You remember 2007, right? That was the year that Second Life, the virtual world started by Linden Lab, seemed to explode: Jay-Z held a concert there; politicians gave stump speeches; and businesses rushed to establish their own branded hang-outs. And then the buzz died. But Second Life might have a few surprising second acts through the work of Eric Gordon, a professor of new media at Emerson College, and Gene Koo, a fellow at Harvard's Berkman Center for Internet and Society. They recently won a MacArthur grant for using Second Life as a tool for community-led urban planning.
Metropolis conducted a great interview with Gordon. Here's a couple of snippets:
What's wrong with the way architects' plans are used at a typical community meeting?
The typical two-dimensional plans assume that the people viewing them have some understanding of architecture or urban planning--they adopt a professional discourse and bring it to a lay community, without enough thought into how to communicate abstract spatial ideas in a way that people can relate to.
So how did you change that format? How did your community meetings work?
At each workshop we brought about fifteen community members together in a room, and they each had a laptop that we supplied. What they were looking at was a virtual reproduction of the park in Second Life. We built the context around the park--the library, and the houses around it--and left the park space open, as a big empty lot of grass. So first we would all walk through that tabula rasa of the site, and then we went through a brainstorming process, where people would throw out ideas [for what they wanted to see there], like a basketball court, a big sculpture, or seating, and we had a designer on hand who created those things on the fly.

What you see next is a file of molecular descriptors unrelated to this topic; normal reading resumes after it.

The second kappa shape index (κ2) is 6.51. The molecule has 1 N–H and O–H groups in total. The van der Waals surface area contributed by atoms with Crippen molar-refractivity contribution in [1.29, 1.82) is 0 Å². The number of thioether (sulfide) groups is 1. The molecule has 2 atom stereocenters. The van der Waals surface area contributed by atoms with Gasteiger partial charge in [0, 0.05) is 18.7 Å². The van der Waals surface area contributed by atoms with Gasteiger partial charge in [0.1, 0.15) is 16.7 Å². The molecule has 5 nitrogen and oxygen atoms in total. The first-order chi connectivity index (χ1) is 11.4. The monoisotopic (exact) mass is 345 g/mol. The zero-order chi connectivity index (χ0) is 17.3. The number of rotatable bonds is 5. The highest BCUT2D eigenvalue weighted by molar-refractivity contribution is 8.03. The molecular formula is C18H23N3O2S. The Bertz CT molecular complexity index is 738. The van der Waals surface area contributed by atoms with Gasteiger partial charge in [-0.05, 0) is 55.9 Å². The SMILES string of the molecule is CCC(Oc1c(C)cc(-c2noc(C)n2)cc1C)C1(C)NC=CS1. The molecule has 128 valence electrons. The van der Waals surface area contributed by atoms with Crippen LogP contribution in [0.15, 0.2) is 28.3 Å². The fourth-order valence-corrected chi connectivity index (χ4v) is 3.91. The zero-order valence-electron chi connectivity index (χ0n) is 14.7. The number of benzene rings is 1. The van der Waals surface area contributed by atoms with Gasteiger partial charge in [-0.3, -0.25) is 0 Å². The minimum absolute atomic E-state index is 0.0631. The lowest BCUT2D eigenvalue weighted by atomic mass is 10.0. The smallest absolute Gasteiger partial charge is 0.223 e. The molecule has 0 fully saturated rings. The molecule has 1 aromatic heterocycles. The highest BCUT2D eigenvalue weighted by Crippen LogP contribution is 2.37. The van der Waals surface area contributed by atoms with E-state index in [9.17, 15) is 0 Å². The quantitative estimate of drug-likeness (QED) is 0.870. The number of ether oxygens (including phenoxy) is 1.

Then we would talk about why something worked or didn't work, and whether it could be moved. We also allowed people to walk through the virtual park and plant white flags in front of things; then, by touching a flag, they could vote that feature either up or down, so it would turn a deeper shade of green or red as more people voted. And they could also leave comments in the flags.
You've just won a MacArthur grant to expand this program to other settings. What's next? Are you changing your approach at all?
Next we're focusing our efforts on Boston's Chinatown, which is going through a fairly substantial master-planning process. This time around we're likely not going to be using Second Life. We're interested in moving more in the direction of gaming; one of the things I mentioned was this role-playing component and how effective that was in getting people to get out of their skins. We'd really like to develop that. So before, we gave people slips of paper; but this time we're actually going to code these characters in a little two-hour game. People will go on quests within Chinatown itself as their character, so they can understand the give-and-take of certain issues, like urban density or walkable streets. We all know that when you go into a community meeting you've got a bone to pick. But if you're forced to experience the space and to identify values and priorities from another perspective before you pick your bone, then you might actually change your perspective a little bit.
Fascinating stuff. Read the entire interview here.
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